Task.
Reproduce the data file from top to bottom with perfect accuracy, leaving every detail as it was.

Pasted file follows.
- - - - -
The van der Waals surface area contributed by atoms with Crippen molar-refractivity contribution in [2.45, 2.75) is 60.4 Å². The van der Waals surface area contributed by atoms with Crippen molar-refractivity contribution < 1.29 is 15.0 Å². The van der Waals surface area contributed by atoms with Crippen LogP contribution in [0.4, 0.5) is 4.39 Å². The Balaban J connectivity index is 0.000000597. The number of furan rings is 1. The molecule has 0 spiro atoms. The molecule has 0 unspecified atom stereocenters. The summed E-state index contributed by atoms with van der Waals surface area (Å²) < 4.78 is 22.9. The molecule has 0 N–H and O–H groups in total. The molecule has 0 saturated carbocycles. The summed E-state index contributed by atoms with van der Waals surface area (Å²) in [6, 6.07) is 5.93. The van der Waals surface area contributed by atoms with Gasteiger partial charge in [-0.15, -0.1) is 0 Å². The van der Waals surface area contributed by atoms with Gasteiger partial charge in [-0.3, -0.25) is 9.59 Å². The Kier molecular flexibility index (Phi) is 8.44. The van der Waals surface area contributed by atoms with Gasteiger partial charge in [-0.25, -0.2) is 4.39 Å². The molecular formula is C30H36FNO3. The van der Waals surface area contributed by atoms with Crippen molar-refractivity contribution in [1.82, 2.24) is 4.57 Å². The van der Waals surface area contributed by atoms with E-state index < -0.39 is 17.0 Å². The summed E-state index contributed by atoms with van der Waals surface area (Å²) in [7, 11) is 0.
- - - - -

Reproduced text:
The van der Waals surface area contributed by atoms with Crippen molar-refractivity contribution in [2.45, 2.75) is 60.4 Å². The van der Waals surface area contributed by atoms with Crippen molar-refractivity contribution < 1.29 is 15.0 Å². The van der Waals surface area contributed by atoms with Crippen LogP contribution in [0.4, 0.5) is 4.39 Å². The Balaban J connectivity index is 0.000000597. The number of furan rings is 1. The molecule has 0 spiro atoms. The molecule has 0 unspecified atom stereocenters. The summed E-state index contributed by atoms with van der Waals surface area (Å²) < 4.78 is 22.9. The molecule has 0 N–H and O–H groups in total. The molecule has 0 saturated carbocycles. The summed E-state index contributed by atoms with van der Waals surface area (Å²) in [6, 6.07) is 5.93. The van der Waals surface area contributed by atoms with Gasteiger partial charge in [-0.15, -0.1) is 0 Å². The van der Waals surface area contributed by atoms with Gasteiger partial charge in [-0.3, -0.25) is 9.59 Å². The Kier molecular flexibility index (Phi) is 8.44. The van der Waals surface area contributed by atoms with Gasteiger partial charge in [-0.25, -0.2) is 4.39 Å². The molecular formula is C30H36FNO3. The van der Waals surface area contributed by atoms with Crippen molar-refractivity contribution in [1.82, 2.24) is 4.57 Å². The van der Waals surface area contributed by atoms with E-state index < -0.39 is 17.0 Å². The summed E-state index contributed by atoms with van der Waals surface area (Å²) in [7, 11) is 0.